Sunday, December 13, 2009

Will & Will Not Miss

Here we are, the last entry. I've been trying to keep a list of my favorite and not-so favorite things about Manila since we've been here. Somehow it's not very complete--I guess I didn't do a great job. Domage. It's been a challenging few months, but in the end I've made some unforgettable memories here. Salamat po, Manila.

The Nots:
1. MBC, the vampire creepster. The appropriate people know what I'm talking about. Will not be missed.
2. Palm oil. I hate the smell of it, I hate the taste of it--if either happens, my appetite is completely destroyed.
3. Older western men with young Filipina ladies. Personal judgment call, I agree. But chances are, she's being paid as an escort, and the only reason why she has to endure it is to support her family on the income.
4. Cab drivers taking advantage. I now have no qualms about duking it out with a cab driver who refuses to take me to my destination (see No. 5) and/or quotes a fare. No, Mr. Driver. You are going to take me to where I want to go because that is your chosen profession, use the meter, and carry sufficient change.
5. "Traa-peeek". Translation: traffic. OUF. Manila traffic is horrible! Drivers refuse to go to certain parts of the city or ask you to pay extra because no one wants to deal with the parking lot rush hours.
6. Hovering salespeople. Please don't follow me around the store, offering things to me I'm not interested in. But in the rare chance that I do ask you a question, please know what I'm talking about.
7. Bad covers of American pop songs. The Filipinos can sing, no doubt about that. But does "Poker Face" really need to be covered as a slow song? By a man?

Will certainly miss:
1. My ladies! Obviously, I am going to miss Diana, Julie, and Meena like crazy! We'll always have stool sample collecting and the best Thanksgiving ever. But most importantly, we'll always have Tracy.
2. Newbies. All of Meena's warm and welcoming family, Catherine with her penchant for judgment, Julia and our epic karaoke sessions, Mackenzie and Sascha who saved the four of us from homelessness, the WHO boys club, Sr. Dulce and Kris, maybe even the security guards and doormen of our building.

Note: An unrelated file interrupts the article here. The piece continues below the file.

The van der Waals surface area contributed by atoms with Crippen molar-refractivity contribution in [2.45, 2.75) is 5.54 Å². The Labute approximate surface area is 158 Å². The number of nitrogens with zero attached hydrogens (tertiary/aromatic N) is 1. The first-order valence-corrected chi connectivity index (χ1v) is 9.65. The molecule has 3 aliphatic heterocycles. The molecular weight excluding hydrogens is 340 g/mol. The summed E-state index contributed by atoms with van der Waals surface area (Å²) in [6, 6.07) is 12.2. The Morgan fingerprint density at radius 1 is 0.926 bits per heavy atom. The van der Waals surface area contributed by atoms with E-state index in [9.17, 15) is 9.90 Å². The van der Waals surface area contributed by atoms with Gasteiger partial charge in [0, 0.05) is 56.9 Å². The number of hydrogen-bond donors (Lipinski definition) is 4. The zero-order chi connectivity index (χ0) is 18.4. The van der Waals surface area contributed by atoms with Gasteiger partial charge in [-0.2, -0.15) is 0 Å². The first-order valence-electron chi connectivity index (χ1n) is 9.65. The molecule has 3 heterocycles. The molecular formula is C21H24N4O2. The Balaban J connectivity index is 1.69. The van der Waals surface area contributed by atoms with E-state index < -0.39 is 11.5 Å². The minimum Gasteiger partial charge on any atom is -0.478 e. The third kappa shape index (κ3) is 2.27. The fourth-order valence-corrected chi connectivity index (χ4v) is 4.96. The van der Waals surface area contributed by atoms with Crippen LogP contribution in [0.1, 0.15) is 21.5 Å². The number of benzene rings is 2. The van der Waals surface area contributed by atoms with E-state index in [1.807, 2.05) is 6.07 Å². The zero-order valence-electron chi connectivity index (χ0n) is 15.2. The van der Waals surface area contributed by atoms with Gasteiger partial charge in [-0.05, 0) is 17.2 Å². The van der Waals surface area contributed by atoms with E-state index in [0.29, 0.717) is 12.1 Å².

3. The laundry service. You drop off your kilos, and your clothes are delivered the next day, folded and pressed neatly into a little cube of freshness, wrapped in plastic. All for a whopping $0.30/lb.
4. Dashing Diva. The perfect hour-long pedicure for $6. Ladies, I know you feel me on this one.
5. My morning oatmeal. And the two sausages I always get on the side. And the barbecue chicken. And the banana bread. I will miss the WHO cafeteria!
6. Cheap, Cheap, Cheap. Everything is a bargain. It's going to be very difficult justifying paying more than $3 for an hour-long cab ride or $6 for a new dress.

The perfect ending to this entire trip was to attend the wedding of Meena's cousin, Jorick, to his beautiful bride, Helen; two very funny, loving, thoughtful people. The bride wore a stunning green dress! Helen and Jorick, my best wishes to you both! Can't wait until there are little Helens and Joricks running around. You can finally have a proper Rock Band jam session! Jorick and Sons?

Saturday, November 28, 2009

The End is Nigh

In just over two weeks, I will be leaving Manila. It's flown by, hasn't it? Especially since the start of my internship, I have no idea where the past month and a half has gone. After Manila I'll be heading to Korea until March, then back to the US to piece my life back together. In Korea I'm taking a language course at Yonsei University and tutoring to finance my wanderlust. I figure as long as I'm doing something productive, I can continue to justify my rejection of adult life and working, n'est-ce pas?

Just kidding, I'm genuinely excited about the prospect of finally beginning my career in public health. I am still overwhelmed and, at times angered and dejected, by what I see. The more I learn about global health, the more I see that there will always be a population in need; and that's what motivates me. Basic health and well-being is not difficult--it can be achieved. But far too many people in the world live without it, whether because of lack of access, financing, simple education, etc, etc. The list is too long. There is much work to be done!

Here are a few more memories I've collected in the past few weeks:

We went on field visits to Dumaguete and Bacolod in the Negros region with Sister Dulce Velasco. What an inspirational woman! She is a physician and nun who specializes in holistic/alternative medicine, and incredibly knowledgeable regarding community healthcare financing. For 10 days, Sr. Dulce led us around to various communities so that we could learn about how it is done in the Philippines. It was encouraging to see community members coming together to work towards improving each others' lives and care for the well-being of one another. Along with health financing and community insurance schemes, we also saw microfinance groups and alternative learning schools for child laborers who would otherwise not receive schooling.